After that meeting in February 2019, the research committee gave UC Davis the go-ahead for a trial at the research station. During 2020 and into 2021, UC Davis grew a sugar beet crop; performed frequent measurements of water volumes, the advance rate of water down a bay, and the number of irrigations; and analyzed the performance of the trial. In March 2021, I saw a paper by Dr. Khaled Bali and Dr. Stephen Kafka of UC Davis that was produced with the results of that work and showed that they had achieved an application efficiency of 85 percent.
The project for 2021–2022 is scaling up the trial in partnership with commercial sugar beet growers. I will be meeting with a farmer in the Imperial Valley to put this in a commercial context and analyze the solution in a commercial production system and to see how it’s run by an irrigator, what the user experience is, and whether it can work on a commercial level in this industry.
Irrigation Leader: Is your current launch focused on pilot projects only, or are you selling the solution to interested customers as well?
Peter Moller: In the next couple of months, we’ll be fully stocked for projects in the United States. We’re focusing on a number of projects with irrigators at a commercial level in the Central Valley of California and in Southern California. We also have opportunities in Utah: There’s a valley there where farmers are looking for automation and a water efficient surface irrigation system. We have interest, and there is a group of farms and projects that are already operational, some of which are being closely monitored by UC Davis and, in Utah, by Utah State University.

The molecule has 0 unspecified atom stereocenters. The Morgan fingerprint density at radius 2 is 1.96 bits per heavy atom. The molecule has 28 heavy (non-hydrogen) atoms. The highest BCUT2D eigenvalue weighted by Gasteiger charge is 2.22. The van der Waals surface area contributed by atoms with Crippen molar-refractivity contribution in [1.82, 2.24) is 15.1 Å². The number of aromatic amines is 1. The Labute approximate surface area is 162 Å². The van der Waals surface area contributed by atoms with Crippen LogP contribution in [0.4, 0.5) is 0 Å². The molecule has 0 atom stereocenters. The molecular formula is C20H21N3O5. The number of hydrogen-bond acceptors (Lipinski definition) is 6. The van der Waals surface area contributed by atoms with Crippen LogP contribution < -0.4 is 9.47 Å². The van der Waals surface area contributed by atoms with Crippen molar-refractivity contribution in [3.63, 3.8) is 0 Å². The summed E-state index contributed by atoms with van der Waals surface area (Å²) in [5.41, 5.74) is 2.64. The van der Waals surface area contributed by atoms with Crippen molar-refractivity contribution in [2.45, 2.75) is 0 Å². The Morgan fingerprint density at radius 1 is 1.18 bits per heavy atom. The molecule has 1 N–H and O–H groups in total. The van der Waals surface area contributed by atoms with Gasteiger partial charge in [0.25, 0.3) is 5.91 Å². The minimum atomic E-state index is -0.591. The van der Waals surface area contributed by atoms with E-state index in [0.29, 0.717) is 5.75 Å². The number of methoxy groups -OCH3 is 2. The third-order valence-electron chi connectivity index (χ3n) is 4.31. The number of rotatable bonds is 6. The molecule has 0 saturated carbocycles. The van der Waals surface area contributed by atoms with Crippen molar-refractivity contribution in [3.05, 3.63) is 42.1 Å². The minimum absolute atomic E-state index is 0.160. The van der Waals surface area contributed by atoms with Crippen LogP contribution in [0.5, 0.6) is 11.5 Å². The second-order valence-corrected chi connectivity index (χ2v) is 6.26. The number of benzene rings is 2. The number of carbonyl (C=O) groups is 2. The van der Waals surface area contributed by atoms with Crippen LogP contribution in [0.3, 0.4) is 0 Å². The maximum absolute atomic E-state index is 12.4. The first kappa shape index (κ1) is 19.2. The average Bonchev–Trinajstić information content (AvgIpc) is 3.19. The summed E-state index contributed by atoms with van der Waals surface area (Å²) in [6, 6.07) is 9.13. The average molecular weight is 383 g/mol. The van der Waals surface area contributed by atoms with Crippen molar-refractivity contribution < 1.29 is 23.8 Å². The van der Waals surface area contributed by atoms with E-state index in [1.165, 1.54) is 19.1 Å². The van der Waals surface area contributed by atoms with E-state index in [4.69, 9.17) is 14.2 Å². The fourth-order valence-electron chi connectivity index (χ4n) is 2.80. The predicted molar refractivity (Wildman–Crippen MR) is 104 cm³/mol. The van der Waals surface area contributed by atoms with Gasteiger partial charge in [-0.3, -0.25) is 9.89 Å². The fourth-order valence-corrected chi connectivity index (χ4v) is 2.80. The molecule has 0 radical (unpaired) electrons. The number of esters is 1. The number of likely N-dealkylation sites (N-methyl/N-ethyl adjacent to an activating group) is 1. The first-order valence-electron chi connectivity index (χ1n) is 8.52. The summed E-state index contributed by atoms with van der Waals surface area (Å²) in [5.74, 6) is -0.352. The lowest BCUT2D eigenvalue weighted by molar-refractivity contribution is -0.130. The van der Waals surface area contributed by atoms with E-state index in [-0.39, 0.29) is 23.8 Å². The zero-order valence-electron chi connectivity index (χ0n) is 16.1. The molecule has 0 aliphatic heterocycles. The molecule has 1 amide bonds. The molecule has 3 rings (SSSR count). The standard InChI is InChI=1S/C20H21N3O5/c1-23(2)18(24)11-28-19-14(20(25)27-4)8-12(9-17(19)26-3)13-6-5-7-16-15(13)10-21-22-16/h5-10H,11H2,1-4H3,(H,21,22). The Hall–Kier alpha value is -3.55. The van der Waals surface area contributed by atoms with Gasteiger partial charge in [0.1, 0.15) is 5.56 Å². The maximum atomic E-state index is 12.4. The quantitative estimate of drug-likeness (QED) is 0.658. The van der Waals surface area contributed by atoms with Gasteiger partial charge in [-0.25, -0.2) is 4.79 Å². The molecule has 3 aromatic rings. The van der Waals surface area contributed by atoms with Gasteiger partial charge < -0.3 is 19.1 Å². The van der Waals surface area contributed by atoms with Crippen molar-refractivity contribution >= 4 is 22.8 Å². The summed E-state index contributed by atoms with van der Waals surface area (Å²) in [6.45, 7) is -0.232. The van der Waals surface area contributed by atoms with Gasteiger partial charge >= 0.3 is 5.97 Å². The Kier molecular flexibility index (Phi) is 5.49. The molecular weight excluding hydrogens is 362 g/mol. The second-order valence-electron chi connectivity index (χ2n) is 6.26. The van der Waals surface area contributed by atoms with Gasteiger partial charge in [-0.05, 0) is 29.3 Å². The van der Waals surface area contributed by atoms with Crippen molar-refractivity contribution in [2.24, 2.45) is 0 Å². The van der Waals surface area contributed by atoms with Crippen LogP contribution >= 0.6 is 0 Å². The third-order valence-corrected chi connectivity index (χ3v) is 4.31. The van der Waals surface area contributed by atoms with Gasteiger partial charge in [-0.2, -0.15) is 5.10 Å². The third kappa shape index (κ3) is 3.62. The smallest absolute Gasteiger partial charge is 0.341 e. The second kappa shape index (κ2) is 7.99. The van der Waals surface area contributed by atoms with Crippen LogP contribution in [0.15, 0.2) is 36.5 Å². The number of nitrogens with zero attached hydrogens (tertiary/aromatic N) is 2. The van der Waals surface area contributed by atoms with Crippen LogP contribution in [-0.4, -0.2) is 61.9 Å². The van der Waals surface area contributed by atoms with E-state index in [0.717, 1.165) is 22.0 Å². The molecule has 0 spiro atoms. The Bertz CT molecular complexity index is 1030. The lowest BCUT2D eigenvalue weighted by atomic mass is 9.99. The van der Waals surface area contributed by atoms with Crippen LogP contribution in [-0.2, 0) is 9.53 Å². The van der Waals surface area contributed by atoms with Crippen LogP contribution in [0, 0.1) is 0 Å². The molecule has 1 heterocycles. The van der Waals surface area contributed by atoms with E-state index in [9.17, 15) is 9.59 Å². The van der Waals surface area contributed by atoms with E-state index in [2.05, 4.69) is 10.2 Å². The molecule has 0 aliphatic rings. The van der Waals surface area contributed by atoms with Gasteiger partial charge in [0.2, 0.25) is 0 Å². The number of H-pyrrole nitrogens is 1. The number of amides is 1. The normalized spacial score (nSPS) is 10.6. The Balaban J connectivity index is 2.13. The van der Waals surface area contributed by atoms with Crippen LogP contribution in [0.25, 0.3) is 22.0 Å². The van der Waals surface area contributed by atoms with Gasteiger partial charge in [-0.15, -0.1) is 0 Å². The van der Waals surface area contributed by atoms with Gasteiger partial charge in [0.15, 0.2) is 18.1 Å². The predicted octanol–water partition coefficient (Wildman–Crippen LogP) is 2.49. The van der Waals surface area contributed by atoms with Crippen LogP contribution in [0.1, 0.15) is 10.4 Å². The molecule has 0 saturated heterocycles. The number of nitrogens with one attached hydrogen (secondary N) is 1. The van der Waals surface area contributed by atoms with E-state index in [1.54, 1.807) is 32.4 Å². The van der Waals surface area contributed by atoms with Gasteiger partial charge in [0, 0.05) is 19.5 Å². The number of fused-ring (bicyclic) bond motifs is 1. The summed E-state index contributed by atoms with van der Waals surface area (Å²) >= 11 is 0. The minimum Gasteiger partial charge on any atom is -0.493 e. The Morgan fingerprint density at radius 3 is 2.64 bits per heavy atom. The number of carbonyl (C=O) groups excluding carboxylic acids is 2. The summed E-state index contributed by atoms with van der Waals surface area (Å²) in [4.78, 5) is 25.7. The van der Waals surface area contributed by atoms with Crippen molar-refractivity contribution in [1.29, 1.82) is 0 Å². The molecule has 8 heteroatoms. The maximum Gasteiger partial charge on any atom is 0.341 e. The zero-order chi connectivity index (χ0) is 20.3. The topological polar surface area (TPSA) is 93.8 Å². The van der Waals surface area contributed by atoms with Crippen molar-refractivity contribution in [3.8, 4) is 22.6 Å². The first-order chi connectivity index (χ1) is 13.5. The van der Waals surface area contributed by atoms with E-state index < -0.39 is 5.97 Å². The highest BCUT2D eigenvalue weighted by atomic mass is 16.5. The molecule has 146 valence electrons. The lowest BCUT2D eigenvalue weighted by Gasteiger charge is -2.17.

Irrigation Leader: What is the expected time required for return on investment for a standard farmer?
Peter Moller: We have proven that Rubicon’s on-farm products work commercially and operationally over the last 10 years, including in the Southern California desert, and that they deliver a return on investment within 3 years because of the water and labor savings and productivity increases they enable. That really does interest farmers and is convincing many to take the step of implementing this technology. Also, the barriers to entry are being reduced by federal and state grants for on-farm water use efficiency. There is a range of grants that can help fund these improvements and reduce farmers’ costs by up to half. We encourage any farmer planning to modernize their flood irrigation systems to explore this option to achieve a high-performance surface irrigation system with minimal energy costs.